If applicants for asylum have not suffered enough legal setbacks within the past year, we have recently heard of work permits for asylum applicants who have had brushes with the law. The instructions for the I-765 Application For Work Authorization indicate that for category (c )8-which applies to asylum applicants--USCIS "may, in its discretion, deny your application if you have been arrested and/or convicted of any crime." In one case, we recently heard of an adverse decision regarding an individual who had a DWI and very minor traffic infraction on his record. Apparently, USCIS is applying a very elastic understanding of "crime" to include not only felonies and misdemeanors but essentially any type of violation or infraction. Moreover, one does not necessarily need to be convicted or found guilty by a judge in order to trigger a denial. A mere arrest can potentially invoke denial under USCIS's boundless discretionary powers, which does not bode well for immigration applicants in general given that asylum work applications are not the only types of applications where some measure of discretion is accorded to adjudicators.
One of the most frustrating aspects of immigration practice is dealing with government delay-something which, more often than not, is a given these days. Family adjustment of status cases used to relatively quick, but we have noticed a significant lag in processing times recently. For all practical purposes, most people will have to patiently endure the wait until their case is adjudicated. Fortunately, the regulations do provide some interim relief in the way of work authorization: many adjustment applicants may apply for an employment authorization document ("EAD") on Form I-765 that will allow them to work legally and apply for social security numbers while their cases are pending. What happens, though, if the work permit application itself is taking an excessively long time to process? One of the most common questions we get is whether there is any way to speed up the process.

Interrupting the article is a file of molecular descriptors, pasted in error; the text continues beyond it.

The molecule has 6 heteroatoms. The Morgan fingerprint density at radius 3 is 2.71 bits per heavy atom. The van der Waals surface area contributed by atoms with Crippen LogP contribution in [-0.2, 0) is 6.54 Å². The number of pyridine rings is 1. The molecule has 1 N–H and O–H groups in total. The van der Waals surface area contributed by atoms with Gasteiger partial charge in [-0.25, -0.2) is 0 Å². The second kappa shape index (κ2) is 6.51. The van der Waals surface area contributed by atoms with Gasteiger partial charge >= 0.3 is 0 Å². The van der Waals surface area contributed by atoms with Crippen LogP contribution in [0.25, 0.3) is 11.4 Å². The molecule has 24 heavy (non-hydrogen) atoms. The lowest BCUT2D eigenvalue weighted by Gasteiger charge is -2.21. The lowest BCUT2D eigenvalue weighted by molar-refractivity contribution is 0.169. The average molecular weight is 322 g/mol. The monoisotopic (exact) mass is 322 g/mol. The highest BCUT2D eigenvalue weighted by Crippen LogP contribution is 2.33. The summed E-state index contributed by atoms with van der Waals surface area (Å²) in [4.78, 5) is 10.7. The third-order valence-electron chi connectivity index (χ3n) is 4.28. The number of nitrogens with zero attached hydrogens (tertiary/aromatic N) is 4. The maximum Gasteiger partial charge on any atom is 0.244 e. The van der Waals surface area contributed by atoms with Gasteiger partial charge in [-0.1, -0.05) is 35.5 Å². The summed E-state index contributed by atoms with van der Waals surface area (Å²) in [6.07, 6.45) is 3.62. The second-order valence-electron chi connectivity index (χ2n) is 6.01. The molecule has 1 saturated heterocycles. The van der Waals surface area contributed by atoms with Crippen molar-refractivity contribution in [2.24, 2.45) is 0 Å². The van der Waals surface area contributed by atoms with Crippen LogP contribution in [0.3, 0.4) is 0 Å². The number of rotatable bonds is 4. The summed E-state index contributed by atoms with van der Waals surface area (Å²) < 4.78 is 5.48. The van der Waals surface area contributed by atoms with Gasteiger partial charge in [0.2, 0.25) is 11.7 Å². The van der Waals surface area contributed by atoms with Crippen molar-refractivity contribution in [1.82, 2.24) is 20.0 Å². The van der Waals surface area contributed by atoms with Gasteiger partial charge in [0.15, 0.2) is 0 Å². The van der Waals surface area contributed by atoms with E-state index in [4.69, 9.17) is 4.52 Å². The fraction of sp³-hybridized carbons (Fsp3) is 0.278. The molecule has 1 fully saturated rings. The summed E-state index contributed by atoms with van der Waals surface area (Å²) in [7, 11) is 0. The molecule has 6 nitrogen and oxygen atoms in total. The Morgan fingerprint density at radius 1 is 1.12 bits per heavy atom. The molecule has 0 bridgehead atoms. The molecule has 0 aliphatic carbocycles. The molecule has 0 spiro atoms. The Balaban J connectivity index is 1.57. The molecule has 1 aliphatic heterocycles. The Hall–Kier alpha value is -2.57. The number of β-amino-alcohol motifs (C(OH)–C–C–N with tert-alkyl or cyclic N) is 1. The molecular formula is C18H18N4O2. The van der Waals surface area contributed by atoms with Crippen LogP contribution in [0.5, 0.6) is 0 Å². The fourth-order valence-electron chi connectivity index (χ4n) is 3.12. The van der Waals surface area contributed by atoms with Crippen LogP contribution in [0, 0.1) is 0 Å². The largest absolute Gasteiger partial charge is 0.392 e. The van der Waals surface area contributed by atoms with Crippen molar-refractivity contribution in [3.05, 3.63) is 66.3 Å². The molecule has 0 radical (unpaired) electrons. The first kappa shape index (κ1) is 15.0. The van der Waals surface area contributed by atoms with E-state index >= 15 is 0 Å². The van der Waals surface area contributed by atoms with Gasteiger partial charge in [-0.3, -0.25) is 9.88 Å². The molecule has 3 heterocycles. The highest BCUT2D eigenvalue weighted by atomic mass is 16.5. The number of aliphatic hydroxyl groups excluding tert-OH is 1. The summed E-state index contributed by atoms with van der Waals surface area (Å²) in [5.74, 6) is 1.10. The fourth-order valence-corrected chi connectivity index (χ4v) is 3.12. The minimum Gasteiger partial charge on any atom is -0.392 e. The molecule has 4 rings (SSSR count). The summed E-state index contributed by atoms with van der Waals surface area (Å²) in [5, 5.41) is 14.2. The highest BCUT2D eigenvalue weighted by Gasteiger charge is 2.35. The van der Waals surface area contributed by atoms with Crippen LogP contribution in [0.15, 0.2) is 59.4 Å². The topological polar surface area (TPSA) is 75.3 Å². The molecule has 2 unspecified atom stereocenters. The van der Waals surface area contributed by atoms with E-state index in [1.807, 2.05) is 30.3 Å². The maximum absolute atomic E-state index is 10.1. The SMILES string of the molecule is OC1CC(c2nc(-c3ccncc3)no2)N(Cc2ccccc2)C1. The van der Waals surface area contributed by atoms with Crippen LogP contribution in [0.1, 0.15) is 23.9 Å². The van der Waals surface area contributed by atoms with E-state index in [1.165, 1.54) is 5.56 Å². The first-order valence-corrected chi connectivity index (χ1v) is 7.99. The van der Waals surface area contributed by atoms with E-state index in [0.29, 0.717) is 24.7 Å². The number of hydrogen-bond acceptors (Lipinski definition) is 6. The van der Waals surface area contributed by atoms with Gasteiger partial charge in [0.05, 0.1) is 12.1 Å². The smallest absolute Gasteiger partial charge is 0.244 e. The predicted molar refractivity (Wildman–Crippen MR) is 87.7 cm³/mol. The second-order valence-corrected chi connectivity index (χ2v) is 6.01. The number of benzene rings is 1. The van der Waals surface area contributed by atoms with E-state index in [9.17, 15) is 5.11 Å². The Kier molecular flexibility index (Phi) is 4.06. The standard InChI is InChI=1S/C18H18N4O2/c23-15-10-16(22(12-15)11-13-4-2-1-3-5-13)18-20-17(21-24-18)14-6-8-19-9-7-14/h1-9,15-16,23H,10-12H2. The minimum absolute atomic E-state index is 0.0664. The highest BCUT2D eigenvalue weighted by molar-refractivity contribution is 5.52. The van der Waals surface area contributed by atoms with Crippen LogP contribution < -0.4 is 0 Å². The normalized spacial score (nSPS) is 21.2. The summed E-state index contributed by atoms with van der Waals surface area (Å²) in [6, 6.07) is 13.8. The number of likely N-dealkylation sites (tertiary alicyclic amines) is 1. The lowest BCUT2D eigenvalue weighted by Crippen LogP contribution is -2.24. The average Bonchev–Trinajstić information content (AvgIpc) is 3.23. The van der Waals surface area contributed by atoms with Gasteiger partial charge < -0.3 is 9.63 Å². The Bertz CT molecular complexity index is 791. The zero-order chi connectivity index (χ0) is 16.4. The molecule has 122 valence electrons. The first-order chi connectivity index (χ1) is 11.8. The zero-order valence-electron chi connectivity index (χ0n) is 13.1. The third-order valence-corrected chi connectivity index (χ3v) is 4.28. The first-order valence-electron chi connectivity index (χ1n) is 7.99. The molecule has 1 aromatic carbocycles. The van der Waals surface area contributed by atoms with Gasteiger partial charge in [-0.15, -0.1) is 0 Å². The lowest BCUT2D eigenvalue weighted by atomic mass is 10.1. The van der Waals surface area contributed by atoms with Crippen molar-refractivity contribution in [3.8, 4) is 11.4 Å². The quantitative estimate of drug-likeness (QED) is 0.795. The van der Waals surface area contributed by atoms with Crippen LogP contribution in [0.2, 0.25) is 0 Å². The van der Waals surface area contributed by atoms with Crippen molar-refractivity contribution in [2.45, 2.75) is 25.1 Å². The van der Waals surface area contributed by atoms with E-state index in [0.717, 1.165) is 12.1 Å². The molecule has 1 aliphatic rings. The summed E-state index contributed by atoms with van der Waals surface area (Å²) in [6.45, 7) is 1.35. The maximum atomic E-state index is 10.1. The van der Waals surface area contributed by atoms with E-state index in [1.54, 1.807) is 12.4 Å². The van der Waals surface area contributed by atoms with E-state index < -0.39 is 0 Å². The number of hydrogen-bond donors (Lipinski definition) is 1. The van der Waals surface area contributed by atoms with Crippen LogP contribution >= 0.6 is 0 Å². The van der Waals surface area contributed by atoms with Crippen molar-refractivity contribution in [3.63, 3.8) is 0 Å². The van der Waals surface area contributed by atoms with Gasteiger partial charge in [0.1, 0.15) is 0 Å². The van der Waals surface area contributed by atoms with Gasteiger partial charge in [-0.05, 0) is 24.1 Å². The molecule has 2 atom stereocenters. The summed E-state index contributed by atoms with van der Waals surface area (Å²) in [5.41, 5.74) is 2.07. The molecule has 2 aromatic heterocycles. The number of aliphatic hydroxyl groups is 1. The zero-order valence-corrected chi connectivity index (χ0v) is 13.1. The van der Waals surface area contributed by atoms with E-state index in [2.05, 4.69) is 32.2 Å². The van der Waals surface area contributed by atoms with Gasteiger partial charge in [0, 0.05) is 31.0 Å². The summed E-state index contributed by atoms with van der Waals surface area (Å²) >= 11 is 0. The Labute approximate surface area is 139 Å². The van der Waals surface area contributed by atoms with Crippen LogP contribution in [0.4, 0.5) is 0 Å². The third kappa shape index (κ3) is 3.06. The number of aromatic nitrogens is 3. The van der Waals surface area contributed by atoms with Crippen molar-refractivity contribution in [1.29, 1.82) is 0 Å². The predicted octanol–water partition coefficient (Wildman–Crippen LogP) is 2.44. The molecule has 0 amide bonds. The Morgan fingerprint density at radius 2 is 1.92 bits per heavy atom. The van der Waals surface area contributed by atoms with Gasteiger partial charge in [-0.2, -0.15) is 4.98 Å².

One of the most pressing questions that prospective permanent residents here in the US often ask is, "When Can I Start Working?" Within the context of family-based adjustment of status cases--which is what this is discussion is limited to--this topic is rife with misunderstanding. Many people, to their detriment, misunderstand the difference between applying for adjustment of status and being authorized to work.